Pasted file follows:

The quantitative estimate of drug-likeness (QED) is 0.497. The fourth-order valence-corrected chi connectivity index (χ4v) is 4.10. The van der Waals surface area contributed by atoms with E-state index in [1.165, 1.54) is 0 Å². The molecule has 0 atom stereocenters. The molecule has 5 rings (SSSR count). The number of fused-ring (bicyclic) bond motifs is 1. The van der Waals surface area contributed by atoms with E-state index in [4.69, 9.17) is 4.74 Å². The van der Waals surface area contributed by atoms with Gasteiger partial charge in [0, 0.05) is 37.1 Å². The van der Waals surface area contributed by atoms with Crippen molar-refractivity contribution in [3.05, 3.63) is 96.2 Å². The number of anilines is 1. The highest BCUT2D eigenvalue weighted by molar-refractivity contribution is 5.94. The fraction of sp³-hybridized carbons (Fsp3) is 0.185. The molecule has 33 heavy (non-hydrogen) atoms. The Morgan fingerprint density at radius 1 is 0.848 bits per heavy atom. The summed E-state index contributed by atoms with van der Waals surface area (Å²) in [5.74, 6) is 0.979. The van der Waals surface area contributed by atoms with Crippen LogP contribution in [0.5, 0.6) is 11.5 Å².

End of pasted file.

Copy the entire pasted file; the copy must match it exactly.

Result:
The quantitative estimate of drug-likeness (QED) is 0.497. The fourth-order valence-corrected chi connectivity index (χ4v) is 4.10. The van der Waals surface area contributed by atoms with E-state index in [1.165, 1.54) is 0 Å². The molecule has 0 atom stereocenters. The molecule has 5 rings (SSSR count). The number of fused-ring (bicyclic) bond motifs is 1. The van der Waals surface area contributed by atoms with E-state index in [4.69, 9.17) is 4.74 Å². The van der Waals surface area contributed by atoms with Gasteiger partial charge in [0, 0.05) is 37.1 Å². The van der Waals surface area contributed by atoms with Crippen molar-refractivity contribution in [3.05, 3.63) is 96.2 Å². The number of anilines is 1. The highest BCUT2D eigenvalue weighted by molar-refractivity contribution is 5.94. The fraction of sp³-hybridized carbons (Fsp3) is 0.185. The molecule has 33 heavy (non-hydrogen) atoms. The Morgan fingerprint density at radius 1 is 0.848 bits per heavy atom. The summed E-state index contributed by atoms with van der Waals surface area (Å²) in [5.74, 6) is 0.979. The van der Waals surface area contributed by atoms with Crippen LogP contribution in [0.5, 0.6) is 11.5 Å².